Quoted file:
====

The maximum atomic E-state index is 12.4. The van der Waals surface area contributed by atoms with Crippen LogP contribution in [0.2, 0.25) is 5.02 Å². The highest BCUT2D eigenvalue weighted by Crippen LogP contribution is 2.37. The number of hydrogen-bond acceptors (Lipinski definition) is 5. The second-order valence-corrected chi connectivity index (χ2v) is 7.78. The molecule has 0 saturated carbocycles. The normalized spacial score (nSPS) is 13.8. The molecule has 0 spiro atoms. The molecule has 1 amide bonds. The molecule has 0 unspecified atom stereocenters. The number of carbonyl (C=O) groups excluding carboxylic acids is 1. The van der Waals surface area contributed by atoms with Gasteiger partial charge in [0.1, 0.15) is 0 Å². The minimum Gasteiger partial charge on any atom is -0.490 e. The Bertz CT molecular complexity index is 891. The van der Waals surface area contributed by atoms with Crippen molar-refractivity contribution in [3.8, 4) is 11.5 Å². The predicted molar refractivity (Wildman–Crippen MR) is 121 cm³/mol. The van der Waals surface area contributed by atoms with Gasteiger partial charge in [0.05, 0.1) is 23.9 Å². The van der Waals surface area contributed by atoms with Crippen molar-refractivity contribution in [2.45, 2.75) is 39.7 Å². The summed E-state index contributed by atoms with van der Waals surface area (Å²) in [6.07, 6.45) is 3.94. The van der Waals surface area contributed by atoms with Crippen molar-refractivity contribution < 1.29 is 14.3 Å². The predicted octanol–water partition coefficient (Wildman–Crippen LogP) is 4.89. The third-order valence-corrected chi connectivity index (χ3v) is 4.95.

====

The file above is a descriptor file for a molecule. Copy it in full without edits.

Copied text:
The maximum atomic E-state index is 12.4. The van der Waals surface area contributed by atoms with Crippen LogP contribution in [0.2, 0.25) is 5.02 Å². The highest BCUT2D eigenvalue weighted by Crippen LogP contribution is 2.37. The number of hydrogen-bond acceptors (Lipinski definition) is 5. The second-order valence-corrected chi connectivity index (χ2v) is 7.78. The molecule has 0 saturated carbocycles. The normalized spacial score (nSPS) is 13.8. The molecule has 0 spiro atoms. The molecule has 1 amide bonds. The molecule has 0 unspecified atom stereocenters. The number of carbonyl (C=O) groups excluding carboxylic acids is 1. The van der Waals surface area contributed by atoms with Gasteiger partial charge in [0.1, 0.15) is 0 Å². The minimum Gasteiger partial charge on any atom is -0.490 e. The Bertz CT molecular complexity index is 891. The van der Waals surface area contributed by atoms with Crippen molar-refractivity contribution in [3.8, 4) is 11.5 Å². The predicted molar refractivity (Wildman–Crippen MR) is 121 cm³/mol. The van der Waals surface area contributed by atoms with Gasteiger partial charge in [0.05, 0.1) is 23.9 Å². The van der Waals surface area contributed by atoms with Crippen molar-refractivity contribution in [2.45, 2.75) is 39.7 Å². The summed E-state index contributed by atoms with van der Waals surface area (Å²) in [6.07, 6.45) is 3.94. The van der Waals surface area contributed by atoms with Crippen molar-refractivity contribution < 1.29 is 14.3 Å². The predicted octanol–water partition coefficient (Wildman–Crippen LogP) is 4.89. The third-order valence-corrected chi connectivity index (χ3v) is 4.95.